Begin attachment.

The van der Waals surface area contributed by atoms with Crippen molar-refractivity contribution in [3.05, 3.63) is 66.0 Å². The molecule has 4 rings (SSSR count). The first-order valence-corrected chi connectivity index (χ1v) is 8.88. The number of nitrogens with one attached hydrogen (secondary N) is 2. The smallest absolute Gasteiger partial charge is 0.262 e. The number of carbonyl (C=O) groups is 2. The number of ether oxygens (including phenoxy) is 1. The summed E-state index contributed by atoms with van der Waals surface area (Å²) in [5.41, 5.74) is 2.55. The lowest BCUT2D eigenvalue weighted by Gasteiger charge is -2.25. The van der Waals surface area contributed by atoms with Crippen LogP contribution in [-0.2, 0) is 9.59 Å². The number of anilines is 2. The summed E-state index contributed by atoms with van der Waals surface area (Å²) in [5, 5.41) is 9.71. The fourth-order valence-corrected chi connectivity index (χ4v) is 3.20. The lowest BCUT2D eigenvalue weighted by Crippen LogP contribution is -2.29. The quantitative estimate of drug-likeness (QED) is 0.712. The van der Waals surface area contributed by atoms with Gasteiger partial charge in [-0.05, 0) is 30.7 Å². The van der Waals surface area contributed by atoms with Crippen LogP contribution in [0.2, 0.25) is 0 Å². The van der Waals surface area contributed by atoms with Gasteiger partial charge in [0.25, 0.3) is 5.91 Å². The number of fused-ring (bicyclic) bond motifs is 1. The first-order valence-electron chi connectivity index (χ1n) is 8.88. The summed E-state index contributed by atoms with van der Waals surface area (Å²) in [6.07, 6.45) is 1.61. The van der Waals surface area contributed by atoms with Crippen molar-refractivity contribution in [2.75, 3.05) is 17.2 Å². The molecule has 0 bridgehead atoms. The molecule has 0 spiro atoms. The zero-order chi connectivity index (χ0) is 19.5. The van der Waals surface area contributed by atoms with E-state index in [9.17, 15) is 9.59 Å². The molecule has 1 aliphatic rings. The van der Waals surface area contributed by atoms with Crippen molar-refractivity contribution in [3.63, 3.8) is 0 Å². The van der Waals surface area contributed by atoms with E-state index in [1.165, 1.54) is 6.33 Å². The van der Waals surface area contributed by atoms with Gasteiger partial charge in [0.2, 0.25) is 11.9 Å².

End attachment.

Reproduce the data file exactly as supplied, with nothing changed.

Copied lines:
The van der Waals surface area contributed by atoms with Crippen molar-refractivity contribution in [3.05, 3.63) is 66.0 Å². The molecule has 4 rings (SSSR count). The first-order valence-corrected chi connectivity index (χ1v) is 8.88. The number of nitrogens with one attached hydrogen (secondary N) is 2. The smallest absolute Gasteiger partial charge is 0.262 e. The number of carbonyl (C=O) groups is 2. The number of ether oxygens (including phenoxy) is 1. The summed E-state index contributed by atoms with van der Waals surface area (Å²) in [5.41, 5.74) is 2.55. The lowest BCUT2D eigenvalue weighted by Gasteiger charge is -2.25. The van der Waals surface area contributed by atoms with Crippen LogP contribution in [-0.2, 0) is 9.59 Å². The number of anilines is 2. The summed E-state index contributed by atoms with van der Waals surface area (Å²) in [5, 5.41) is 9.71. The fourth-order valence-corrected chi connectivity index (χ4v) is 3.20. The lowest BCUT2D eigenvalue weighted by Crippen LogP contribution is -2.29. The quantitative estimate of drug-likeness (QED) is 0.712. The van der Waals surface area contributed by atoms with Gasteiger partial charge in [-0.05, 0) is 30.7 Å². The van der Waals surface area contributed by atoms with Crippen LogP contribution in [0.2, 0.25) is 0 Å². The van der Waals surface area contributed by atoms with Gasteiger partial charge in [0.25, 0.3) is 5.91 Å². The number of fused-ring (bicyclic) bond motifs is 1. The first-order valence-electron chi connectivity index (χ1n) is 8.88. The summed E-state index contributed by atoms with van der Waals surface area (Å²) in [6.07, 6.45) is 1.61. The van der Waals surface area contributed by atoms with Crippen molar-refractivity contribution in [2.75, 3.05) is 17.2 Å². The molecule has 0 bridgehead atoms. The molecule has 0 spiro atoms. The zero-order chi connectivity index (χ0) is 19.5. The van der Waals surface area contributed by atoms with E-state index in [9.17, 15) is 9.59 Å². The molecule has 1 aliphatic rings. The van der Waals surface area contributed by atoms with Crippen molar-refractivity contribution in [3.63, 3.8) is 0 Å². The van der Waals surface area contributed by atoms with E-state index in [1.165, 1.54) is 6.33 Å². The van der Waals surface area contributed by atoms with Gasteiger partial charge in [0.2, 0.25) is 11.9 Å².